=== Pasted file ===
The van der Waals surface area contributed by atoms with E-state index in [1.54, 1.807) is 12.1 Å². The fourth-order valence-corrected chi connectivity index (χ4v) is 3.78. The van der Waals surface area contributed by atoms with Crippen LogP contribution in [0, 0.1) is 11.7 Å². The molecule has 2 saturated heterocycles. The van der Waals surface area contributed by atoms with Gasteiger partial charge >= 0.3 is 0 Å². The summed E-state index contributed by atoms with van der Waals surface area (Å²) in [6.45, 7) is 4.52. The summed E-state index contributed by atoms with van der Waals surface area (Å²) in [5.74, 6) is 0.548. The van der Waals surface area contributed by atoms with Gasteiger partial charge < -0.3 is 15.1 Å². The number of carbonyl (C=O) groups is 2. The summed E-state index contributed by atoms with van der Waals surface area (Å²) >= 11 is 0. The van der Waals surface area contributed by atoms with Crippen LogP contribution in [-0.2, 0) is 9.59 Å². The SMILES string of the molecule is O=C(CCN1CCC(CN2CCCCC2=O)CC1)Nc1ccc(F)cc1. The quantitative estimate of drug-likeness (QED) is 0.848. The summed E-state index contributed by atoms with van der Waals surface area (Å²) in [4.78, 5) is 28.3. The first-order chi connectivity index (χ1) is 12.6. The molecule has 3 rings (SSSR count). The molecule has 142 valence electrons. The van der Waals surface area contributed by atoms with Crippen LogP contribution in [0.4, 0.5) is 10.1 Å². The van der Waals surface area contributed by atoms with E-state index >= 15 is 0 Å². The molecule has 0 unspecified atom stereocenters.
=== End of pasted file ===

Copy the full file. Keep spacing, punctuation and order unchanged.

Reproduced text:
The van der Waals surface area contributed by atoms with E-state index in [1.54, 1.807) is 12.1 Å². The fourth-order valence-corrected chi connectivity index (χ4v) is 3.78. The van der Waals surface area contributed by atoms with Crippen LogP contribution in [0, 0.1) is 11.7 Å². The molecule has 2 saturated heterocycles. The van der Waals surface area contributed by atoms with Gasteiger partial charge >= 0.3 is 0 Å². The summed E-state index contributed by atoms with van der Waals surface area (Å²) in [6.45, 7) is 4.52. The summed E-state index contributed by atoms with van der Waals surface area (Å²) in [5.74, 6) is 0.548. The van der Waals surface area contributed by atoms with Gasteiger partial charge < -0.3 is 15.1 Å². The number of carbonyl (C=O) groups is 2. The summed E-state index contributed by atoms with van der Waals surface area (Å²) >= 11 is 0. The van der Waals surface area contributed by atoms with Crippen LogP contribution in [-0.2, 0) is 9.59 Å². The SMILES string of the molecule is O=C(CCN1CCC(CN2CCCCC2=O)CC1)Nc1ccc(F)cc1. The quantitative estimate of drug-likeness (QED) is 0.848. The summed E-state index contributed by atoms with van der Waals surface area (Å²) in [4.78, 5) is 28.3. The first-order chi connectivity index (χ1) is 12.6. The molecule has 3 rings (SSSR count). The molecule has 142 valence electrons. The van der Waals surface area contributed by atoms with Crippen LogP contribution in [0.4, 0.5) is 10.1 Å². The van der Waals surface area contributed by atoms with E-state index >= 15 is 0 Å². The molecule has 0 unspecified atom stereocenters.